Monday, October 22, 2018

Interview with Amy Giles, author of That Night + Giveaway



Hey guys! Today I have the pleasure of having Amy Giles on Brittany's Book Rambles, sharing our interview about her new book from HarperTeen, That Night! I hope you guys enjoy it, and that this post adds another to you're never-ending TBR ^_^


That Night by Amy Giles 
Publisher: HarperTeen
Pub. Date: October 23rd, 2018
Buy Links: Amazon | Barnes and Noble | Book Depository
An evocative story by acclaimed author Amy Giles about tragedy, love, and learning to heal.

The year since a mass shooting shook their Queens neighborhood has played out differently for Jess and Lucas, both of whom were affected by that night in eerily similar and deeply personal ways.

As Jess struggles to take care of her depressed mother and Lucas takes up boxing under the ever-watchful eye of his overprotective parents, their paths converge. They slowly become friends and then something more, learning to heal and move forward together.

But what does it mean to love after an unspeakable tragedy?

Amy Giles is a copywriter, having written everything from cereal commercials to animated webisodes to print ads to commercial fishing catalogs. Her true love is writing for and about teens. She lives on an Island that is Long with her husband, two daughters, and rescue dog.
Connect with Amy: Website | Twitter | Instagram | Facebook


What inspired you to write this story?

The issue of gun violence is too prevalent in our society. Every time a news crew packs up their gear and leaves the site of the most recent tragedy, it marks the end of the story. But I couldn’t stop thinking about the people who lived through that kind of trauma. I wanted to write the story no one was talking about: how do the survivors pick up the pieces and heal after a senseless tragedy shatters a community?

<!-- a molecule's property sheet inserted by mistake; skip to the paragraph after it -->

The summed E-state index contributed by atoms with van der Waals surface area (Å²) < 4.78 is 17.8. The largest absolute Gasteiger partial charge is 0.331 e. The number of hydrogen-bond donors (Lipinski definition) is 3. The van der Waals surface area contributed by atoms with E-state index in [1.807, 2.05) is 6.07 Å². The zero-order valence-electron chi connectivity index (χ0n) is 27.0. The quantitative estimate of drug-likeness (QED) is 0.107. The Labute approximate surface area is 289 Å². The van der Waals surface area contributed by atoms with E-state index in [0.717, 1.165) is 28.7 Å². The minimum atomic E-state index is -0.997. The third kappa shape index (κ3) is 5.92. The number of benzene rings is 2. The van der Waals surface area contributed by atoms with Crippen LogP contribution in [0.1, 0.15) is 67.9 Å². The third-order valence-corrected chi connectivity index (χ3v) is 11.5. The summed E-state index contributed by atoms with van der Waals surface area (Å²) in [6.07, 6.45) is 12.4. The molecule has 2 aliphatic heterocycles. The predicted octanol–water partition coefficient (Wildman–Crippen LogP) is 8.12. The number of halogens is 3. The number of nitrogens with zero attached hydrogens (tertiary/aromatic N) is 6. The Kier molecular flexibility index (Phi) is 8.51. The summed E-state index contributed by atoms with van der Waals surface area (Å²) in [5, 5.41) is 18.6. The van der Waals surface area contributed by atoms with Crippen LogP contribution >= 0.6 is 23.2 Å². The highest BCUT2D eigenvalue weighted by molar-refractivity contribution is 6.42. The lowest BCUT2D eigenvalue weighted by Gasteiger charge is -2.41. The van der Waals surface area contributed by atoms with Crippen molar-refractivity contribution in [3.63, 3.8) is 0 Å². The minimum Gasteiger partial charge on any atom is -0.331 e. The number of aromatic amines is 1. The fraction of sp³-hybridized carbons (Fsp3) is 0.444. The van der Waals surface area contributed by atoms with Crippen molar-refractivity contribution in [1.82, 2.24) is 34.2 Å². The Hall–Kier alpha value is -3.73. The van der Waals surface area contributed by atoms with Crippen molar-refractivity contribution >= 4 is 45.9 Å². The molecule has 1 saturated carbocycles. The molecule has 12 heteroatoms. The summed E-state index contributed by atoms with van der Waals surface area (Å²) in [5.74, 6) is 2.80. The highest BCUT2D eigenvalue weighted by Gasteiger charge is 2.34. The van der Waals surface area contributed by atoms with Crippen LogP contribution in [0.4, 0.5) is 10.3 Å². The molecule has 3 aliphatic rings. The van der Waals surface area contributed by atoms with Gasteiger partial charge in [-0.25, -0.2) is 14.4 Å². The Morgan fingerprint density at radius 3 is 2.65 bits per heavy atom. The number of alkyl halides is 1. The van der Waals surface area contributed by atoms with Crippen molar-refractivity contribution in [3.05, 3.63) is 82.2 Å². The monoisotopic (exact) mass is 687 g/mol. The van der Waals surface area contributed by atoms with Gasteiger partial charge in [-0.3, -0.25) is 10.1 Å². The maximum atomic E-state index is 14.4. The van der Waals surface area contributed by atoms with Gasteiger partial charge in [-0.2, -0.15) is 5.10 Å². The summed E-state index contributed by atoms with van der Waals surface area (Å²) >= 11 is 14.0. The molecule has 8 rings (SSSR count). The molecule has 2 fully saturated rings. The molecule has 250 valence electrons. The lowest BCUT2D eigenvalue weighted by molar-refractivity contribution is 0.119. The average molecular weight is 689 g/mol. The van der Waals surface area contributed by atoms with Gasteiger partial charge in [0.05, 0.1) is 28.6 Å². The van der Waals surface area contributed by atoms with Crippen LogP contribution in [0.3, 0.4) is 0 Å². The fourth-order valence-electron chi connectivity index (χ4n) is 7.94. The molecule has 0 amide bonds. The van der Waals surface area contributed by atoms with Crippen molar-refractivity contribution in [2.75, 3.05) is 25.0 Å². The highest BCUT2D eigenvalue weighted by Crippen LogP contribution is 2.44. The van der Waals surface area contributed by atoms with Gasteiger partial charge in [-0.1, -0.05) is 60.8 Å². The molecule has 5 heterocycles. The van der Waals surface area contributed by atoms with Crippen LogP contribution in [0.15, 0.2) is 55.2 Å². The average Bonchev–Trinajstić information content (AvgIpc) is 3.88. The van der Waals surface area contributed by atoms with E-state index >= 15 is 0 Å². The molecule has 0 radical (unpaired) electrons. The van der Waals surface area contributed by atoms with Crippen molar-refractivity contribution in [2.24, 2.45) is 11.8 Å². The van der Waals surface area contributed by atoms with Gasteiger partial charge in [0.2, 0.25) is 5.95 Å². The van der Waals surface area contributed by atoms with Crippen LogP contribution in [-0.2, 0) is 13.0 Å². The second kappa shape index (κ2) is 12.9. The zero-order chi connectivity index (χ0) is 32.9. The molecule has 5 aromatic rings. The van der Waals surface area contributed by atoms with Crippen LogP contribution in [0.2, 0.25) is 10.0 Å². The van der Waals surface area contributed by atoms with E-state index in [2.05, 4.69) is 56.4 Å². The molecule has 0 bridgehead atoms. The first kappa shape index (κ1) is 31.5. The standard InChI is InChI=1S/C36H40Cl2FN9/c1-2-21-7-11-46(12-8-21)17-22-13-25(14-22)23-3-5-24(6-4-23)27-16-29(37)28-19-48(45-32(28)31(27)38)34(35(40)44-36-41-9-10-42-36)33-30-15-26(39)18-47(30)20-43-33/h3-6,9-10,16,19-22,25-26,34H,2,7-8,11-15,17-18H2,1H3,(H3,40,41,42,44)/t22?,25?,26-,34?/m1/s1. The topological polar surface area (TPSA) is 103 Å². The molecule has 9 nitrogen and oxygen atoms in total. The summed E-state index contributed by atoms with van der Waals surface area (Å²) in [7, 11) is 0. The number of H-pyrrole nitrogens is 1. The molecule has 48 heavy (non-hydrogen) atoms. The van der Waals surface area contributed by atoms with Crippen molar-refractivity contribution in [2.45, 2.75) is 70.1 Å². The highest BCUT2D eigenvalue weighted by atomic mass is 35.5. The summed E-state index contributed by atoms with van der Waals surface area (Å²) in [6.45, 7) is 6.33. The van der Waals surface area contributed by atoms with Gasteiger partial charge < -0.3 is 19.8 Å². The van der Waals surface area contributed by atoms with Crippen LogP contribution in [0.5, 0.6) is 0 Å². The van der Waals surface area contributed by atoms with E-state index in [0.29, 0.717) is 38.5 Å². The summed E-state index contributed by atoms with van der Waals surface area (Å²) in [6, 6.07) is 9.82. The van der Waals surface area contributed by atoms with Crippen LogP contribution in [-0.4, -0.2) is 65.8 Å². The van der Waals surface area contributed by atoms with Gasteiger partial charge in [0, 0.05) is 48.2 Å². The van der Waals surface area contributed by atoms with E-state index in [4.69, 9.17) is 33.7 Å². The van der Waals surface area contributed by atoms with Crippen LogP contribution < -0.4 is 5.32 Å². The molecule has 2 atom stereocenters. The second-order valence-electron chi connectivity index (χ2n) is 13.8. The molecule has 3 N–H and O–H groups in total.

Was there anything different in your writing process when you approached writing That Night compared to when you were writing Now is Everything? If so, what?

What’s interesting is that I wrote That Night before Now Is Everything. It was the book that got me an agent. But for many reasons, Now Is Everything went out first. As far as the writing process went, Now Is Everything poured out of me; I wrote the first draft in three months. That Night was entirely different; it went through many rounds of revisions before I felt I had captured the story I really wanted to tell.

What are the hardest type of scenes for you to write?

This is probably going to be such an unpopular answer but the kissing scenes! It cracks me up just admitting this to anyone. I always feel like I’m intruding on something private between two people. And yet, I love reading kissing scenes! I love experiencing that budding romance between two people.

What is the most dangerous thing you’ve ever done for fun?